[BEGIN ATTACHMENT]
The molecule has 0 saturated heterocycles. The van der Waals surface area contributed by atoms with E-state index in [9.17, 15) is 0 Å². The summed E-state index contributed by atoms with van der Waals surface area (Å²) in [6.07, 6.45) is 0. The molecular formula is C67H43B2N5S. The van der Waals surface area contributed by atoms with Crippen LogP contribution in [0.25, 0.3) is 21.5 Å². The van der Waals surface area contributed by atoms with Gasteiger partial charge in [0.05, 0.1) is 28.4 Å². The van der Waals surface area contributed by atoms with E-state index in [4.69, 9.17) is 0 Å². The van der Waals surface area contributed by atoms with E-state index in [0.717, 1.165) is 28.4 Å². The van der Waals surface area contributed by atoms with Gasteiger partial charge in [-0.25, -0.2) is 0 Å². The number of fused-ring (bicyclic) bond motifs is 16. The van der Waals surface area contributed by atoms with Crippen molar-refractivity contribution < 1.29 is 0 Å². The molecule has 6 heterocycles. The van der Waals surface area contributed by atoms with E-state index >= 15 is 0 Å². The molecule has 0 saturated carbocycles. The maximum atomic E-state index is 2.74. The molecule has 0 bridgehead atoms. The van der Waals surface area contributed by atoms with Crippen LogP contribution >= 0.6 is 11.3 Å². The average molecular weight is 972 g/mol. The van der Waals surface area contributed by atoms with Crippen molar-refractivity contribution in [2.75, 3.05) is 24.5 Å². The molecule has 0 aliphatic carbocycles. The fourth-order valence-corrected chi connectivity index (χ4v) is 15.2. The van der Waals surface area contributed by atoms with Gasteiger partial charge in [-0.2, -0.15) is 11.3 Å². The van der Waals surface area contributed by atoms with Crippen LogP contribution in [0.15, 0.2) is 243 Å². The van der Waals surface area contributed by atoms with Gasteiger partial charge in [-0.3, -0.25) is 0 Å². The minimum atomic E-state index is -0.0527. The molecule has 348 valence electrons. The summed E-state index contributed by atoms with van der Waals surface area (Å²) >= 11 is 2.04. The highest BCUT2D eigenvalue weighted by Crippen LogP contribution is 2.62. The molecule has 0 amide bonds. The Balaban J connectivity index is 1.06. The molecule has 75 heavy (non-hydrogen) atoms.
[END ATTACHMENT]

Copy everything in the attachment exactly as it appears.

The molecule has 0 saturated heterocycles. The van der Waals surface area contributed by atoms with E-state index in [9.17, 15) is 0 Å². The summed E-state index contributed by atoms with van der Waals surface area (Å²) in [6.07, 6.45) is 0. The molecular formula is C67H43B2N5S. The van der Waals surface area contributed by atoms with Crippen LogP contribution in [0.25, 0.3) is 21.5 Å². The van der Waals surface area contributed by atoms with Gasteiger partial charge in [0.05, 0.1) is 28.4 Å². The van der Waals surface area contributed by atoms with E-state index in [4.69, 9.17) is 0 Å². The van der Waals surface area contributed by atoms with E-state index in [0.717, 1.165) is 28.4 Å². The van der Waals surface area contributed by atoms with Gasteiger partial charge in [-0.25, -0.2) is 0 Å². The number of fused-ring (bicyclic) bond motifs is 16. The van der Waals surface area contributed by atoms with Crippen molar-refractivity contribution < 1.29 is 0 Å². The molecule has 6 heterocycles. The van der Waals surface area contributed by atoms with E-state index >= 15 is 0 Å². The molecule has 0 saturated carbocycles. The maximum atomic E-state index is 2.74. The molecule has 0 bridgehead atoms. The van der Waals surface area contributed by atoms with Crippen LogP contribution >= 0.6 is 11.3 Å². The average molecular weight is 972 g/mol. The van der Waals surface area contributed by atoms with Crippen molar-refractivity contribution in [2.75, 3.05) is 24.5 Å². The molecule has 0 aliphatic carbocycles. The fourth-order valence-corrected chi connectivity index (χ4v) is 15.2. The van der Waals surface area contributed by atoms with Gasteiger partial charge in [-0.2, -0.15) is 11.3 Å². The van der Waals surface area contributed by atoms with Crippen LogP contribution in [0.15, 0.2) is 243 Å². The van der Waals surface area contributed by atoms with Gasteiger partial charge in [-0.3, -0.25) is 0 Å². The minimum atomic E-state index is -0.0527. The molecule has 348 valence electrons. The summed E-state index contributed by atoms with van der Waals surface area (Å²) >= 11 is 2.04. The highest BCUT2D eigenvalue weighted by Crippen LogP contribution is 2.62. The molecule has 0 amide bonds. The Balaban J connectivity index is 1.06. The molecule has 75 heavy (non-hydrogen) atoms.